[Python-ideas] Yield-From: Finalization guarantees
ncoghlan at gmail.com
Thu Mar 26 02:56:43 CET 2009
Greg Ewing wrote:
> But if you need explicit wrappers to prevent finalization,
> then you hardly have "no implicit finalization". So I'm a
> bit confused about what behaviour you're really asking for.
I should have said no *new* mechanism for implicit finalisation.
Deletion of the outer generator would, as you say, still call close()
and throw GeneratorExit in.
I like it because the rules are simple: either an exception is thrown in
and passed down to the subiterator (which may have the effect of
finalising it), or else the subiterator is left alone (to be finalised
either explicitly or implicitly when it is deleted).
There's then no special case along the lines of "if GeneratorExit is
passed in we just drop our reference to the subiterator instead of
passing the exception down", or "if you iterate over a subiterator using
'yield from' instead of a for loop then the subiterator will
automatically be closed at the end of the expression".
No matter what you do with regards to finalisation, you're going to
demand extra work from somebody. The simple rule means that subiterators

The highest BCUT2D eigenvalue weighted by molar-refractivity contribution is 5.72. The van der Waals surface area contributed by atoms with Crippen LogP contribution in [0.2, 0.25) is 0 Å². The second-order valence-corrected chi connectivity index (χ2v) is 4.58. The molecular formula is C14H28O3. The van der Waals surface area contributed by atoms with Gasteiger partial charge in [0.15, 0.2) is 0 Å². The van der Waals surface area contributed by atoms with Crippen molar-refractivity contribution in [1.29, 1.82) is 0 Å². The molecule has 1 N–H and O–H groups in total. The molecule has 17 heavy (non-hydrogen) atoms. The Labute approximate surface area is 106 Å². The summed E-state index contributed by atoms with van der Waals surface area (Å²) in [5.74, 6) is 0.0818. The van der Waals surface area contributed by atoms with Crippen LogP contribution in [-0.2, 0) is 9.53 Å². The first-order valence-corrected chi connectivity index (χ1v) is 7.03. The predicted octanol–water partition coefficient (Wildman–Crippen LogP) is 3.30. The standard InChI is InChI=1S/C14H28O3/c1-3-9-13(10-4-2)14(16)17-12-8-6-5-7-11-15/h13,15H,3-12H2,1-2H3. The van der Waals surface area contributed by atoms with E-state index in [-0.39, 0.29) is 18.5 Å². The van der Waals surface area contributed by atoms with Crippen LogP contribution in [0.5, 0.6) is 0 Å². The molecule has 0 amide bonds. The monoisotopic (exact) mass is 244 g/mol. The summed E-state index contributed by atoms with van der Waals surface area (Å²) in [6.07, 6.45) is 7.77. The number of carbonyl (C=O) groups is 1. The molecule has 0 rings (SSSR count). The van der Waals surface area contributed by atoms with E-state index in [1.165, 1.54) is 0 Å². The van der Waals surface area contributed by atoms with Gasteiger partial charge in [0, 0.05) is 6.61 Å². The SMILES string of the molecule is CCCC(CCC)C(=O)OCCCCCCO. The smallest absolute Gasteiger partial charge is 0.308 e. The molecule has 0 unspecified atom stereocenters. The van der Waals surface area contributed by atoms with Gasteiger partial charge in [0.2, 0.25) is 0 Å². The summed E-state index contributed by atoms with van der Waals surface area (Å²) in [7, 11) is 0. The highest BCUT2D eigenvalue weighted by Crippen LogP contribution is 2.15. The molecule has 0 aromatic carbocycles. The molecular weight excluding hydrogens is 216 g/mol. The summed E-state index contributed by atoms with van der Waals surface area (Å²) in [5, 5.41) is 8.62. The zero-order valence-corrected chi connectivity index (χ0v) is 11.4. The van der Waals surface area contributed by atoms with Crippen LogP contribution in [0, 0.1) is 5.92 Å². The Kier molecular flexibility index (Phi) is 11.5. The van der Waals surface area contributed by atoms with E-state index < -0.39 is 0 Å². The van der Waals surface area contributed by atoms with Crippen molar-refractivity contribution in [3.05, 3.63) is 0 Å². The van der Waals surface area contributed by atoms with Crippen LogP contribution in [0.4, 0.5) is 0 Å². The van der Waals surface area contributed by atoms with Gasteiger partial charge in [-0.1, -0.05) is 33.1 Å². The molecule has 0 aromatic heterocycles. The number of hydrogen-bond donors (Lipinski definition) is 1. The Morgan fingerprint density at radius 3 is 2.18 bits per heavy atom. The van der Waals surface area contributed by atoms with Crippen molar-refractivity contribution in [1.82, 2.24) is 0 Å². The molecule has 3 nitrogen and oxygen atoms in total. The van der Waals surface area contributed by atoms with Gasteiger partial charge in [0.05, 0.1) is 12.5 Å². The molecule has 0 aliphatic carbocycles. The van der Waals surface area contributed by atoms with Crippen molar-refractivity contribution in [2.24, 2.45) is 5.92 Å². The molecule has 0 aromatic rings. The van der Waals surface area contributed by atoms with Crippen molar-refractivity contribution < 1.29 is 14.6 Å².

will see all exceptions (even GeneratorExit), allowing them to handle
their own finalisation needs, while shareable subiterators are also
possible so long as they don't have throw() methods.
The idea of a shareable iterator that *does* support send() or throw()
just doesn't make any sense to me. Splitting up a data feed amongst
multiple peer consumers, OK, that's fairly straightforward and I can
easily imagine uses for it in a generator based coding style (e.g.
having multiple clients pulling requests from a job queue). But having
multiple peer writers attempting to feed values or exceptions back into
that single iterator that can neither tell which writer a particular
value or exception came from, nor direct results to particular
consumers? That sounds like utter insanity. If you want to create a
shareable iterator, preventing use of send() and throw() strikes me as a
*very* good idea.
Nick Coghlan | ncoghlan at gmail.com | Brisbane, Australia
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